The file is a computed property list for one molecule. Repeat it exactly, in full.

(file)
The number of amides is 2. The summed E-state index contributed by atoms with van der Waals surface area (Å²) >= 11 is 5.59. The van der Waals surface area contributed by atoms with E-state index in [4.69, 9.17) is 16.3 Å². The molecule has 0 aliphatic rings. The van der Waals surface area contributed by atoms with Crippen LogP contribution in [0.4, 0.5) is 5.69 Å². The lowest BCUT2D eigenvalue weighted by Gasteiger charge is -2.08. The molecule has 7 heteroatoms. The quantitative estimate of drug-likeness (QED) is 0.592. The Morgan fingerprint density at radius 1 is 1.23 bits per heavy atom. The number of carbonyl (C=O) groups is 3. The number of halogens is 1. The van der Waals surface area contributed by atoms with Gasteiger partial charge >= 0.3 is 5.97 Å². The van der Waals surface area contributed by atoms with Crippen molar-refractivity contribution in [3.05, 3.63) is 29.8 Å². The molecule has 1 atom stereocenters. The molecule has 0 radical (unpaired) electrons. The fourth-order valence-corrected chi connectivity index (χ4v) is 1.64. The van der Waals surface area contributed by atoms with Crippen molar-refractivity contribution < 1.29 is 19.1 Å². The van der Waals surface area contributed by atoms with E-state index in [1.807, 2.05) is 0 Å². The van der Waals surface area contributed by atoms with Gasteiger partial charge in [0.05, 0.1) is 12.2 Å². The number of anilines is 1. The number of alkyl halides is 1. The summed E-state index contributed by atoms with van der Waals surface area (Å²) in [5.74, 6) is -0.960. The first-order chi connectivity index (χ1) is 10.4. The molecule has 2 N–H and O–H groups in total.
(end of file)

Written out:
The number of amides is 2. The summed E-state index contributed by atoms with van der Waals surface area (Å²) >= 11 is 5.59. The van der Waals surface area contributed by atoms with E-state index in [4.69, 9.17) is 16.3 Å². The molecule has 0 aliphatic rings. The van der Waals surface area contributed by atoms with Crippen LogP contribution in [0.4, 0.5) is 5.69 Å². The lowest BCUT2D eigenvalue weighted by Gasteiger charge is -2.08. The molecule has 7 heteroatoms. The quantitative estimate of drug-likeness (QED) is 0.592. The Morgan fingerprint density at radius 1 is 1.23 bits per heavy atom. The number of carbonyl (C=O) groups is 3. The number of halogens is 1. The van der Waals surface area contributed by atoms with Gasteiger partial charge >= 0.3 is 5.97 Å². The van der Waals surface area contributed by atoms with Crippen molar-refractivity contribution in [3.05, 3.63) is 29.8 Å². The molecule has 1 atom stereocenters. The molecule has 0 radical (unpaired) electrons. The fourth-order valence-corrected chi connectivity index (χ4v) is 1.64. The van der Waals surface area contributed by atoms with Crippen molar-refractivity contribution < 1.29 is 19.1 Å². The van der Waals surface area contributed by atoms with E-state index in [1.807, 2.05) is 0 Å². The van der Waals surface area contributed by atoms with Gasteiger partial charge in [0.05, 0.1) is 12.2 Å². The number of anilines is 1. The number of alkyl halides is 1. The summed E-state index contributed by atoms with van der Waals surface area (Å²) in [5.74, 6) is -0.960. The first-order chi connectivity index (χ1) is 10.4. The molecule has 2 N–H and O–H groups in total.